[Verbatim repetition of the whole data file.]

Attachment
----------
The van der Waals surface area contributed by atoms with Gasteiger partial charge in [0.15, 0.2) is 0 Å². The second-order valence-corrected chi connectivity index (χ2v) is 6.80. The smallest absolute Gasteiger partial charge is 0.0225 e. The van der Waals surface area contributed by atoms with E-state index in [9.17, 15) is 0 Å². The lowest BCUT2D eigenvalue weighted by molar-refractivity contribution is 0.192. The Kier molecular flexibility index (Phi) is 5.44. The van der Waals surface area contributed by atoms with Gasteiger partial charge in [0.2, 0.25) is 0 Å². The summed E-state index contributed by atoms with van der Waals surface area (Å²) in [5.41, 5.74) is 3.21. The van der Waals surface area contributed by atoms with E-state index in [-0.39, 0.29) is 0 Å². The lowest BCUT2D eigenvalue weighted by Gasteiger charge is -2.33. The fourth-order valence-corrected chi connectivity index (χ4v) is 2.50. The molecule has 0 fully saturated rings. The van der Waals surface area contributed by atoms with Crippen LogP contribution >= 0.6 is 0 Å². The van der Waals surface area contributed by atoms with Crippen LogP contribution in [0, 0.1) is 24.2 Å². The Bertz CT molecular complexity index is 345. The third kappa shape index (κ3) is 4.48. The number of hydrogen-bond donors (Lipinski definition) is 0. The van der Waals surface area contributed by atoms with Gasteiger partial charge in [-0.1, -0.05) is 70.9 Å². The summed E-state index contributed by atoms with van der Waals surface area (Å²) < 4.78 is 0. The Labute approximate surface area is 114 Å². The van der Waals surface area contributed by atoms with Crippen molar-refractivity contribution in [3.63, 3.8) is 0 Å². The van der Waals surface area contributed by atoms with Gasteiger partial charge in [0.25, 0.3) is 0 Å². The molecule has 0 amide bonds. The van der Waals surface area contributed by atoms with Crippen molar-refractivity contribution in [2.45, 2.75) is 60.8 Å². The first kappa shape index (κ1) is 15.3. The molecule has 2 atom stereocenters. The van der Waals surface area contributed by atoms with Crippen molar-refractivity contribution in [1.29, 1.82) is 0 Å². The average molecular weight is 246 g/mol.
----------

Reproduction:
The van der Waals surface area contributed by atoms with Gasteiger partial charge in [0.15, 0.2) is 0 Å². The second-order valence-corrected chi connectivity index (χ2v) is 6.80. The smallest absolute Gasteiger partial charge is 0.0225 e. The van der Waals surface area contributed by atoms with E-state index in [9.17, 15) is 0 Å². The lowest BCUT2D eigenvalue weighted by molar-refractivity contribution is 0.192. The Kier molecular flexibility index (Phi) is 5.44. The van der Waals surface area contributed by atoms with Gasteiger partial charge in [0.2, 0.25) is 0 Å². The summed E-state index contributed by atoms with van der Waals surface area (Å²) in [5.41, 5.74) is 3.21. The van der Waals surface area contributed by atoms with E-state index in [-0.39, 0.29) is 0 Å². The lowest BCUT2D eigenvalue weighted by Gasteiger charge is -2.33. The fourth-order valence-corrected chi connectivity index (χ4v) is 2.50. The molecule has 0 fully saturated rings. The van der Waals surface area contributed by atoms with Crippen LogP contribution >= 0.6 is 0 Å². The van der Waals surface area contributed by atoms with Crippen LogP contribution in [0, 0.1) is 24.2 Å². The Bertz CT molecular complexity index is 345. The third kappa shape index (κ3) is 4.48. The number of hydrogen-bond donors (Lipinski definition) is 0. The van der Waals surface area contributed by atoms with Gasteiger partial charge in [-0.1, -0.05) is 70.9 Å². The summed E-state index contributed by atoms with van der Waals surface area (Å²) < 4.78 is 0. The Labute approximate surface area is 114 Å². The van der Waals surface area contributed by atoms with Crippen molar-refractivity contribution in [3.63, 3.8) is 0 Å². The van der Waals surface area contributed by atoms with Gasteiger partial charge in [0.25, 0.3) is 0 Å². The molecule has 0 amide bonds. The van der Waals surface area contributed by atoms with Crippen molar-refractivity contribution in [2.45, 2.75) is 60.8 Å². The first kappa shape index (κ1) is 15.3. The molecule has 2 atom stereocenters. The van der Waals surface area contributed by atoms with Crippen molar-refractivity contribution in [1.29, 1.82) is 0 Å². The average molecular weight is 246 g/mol.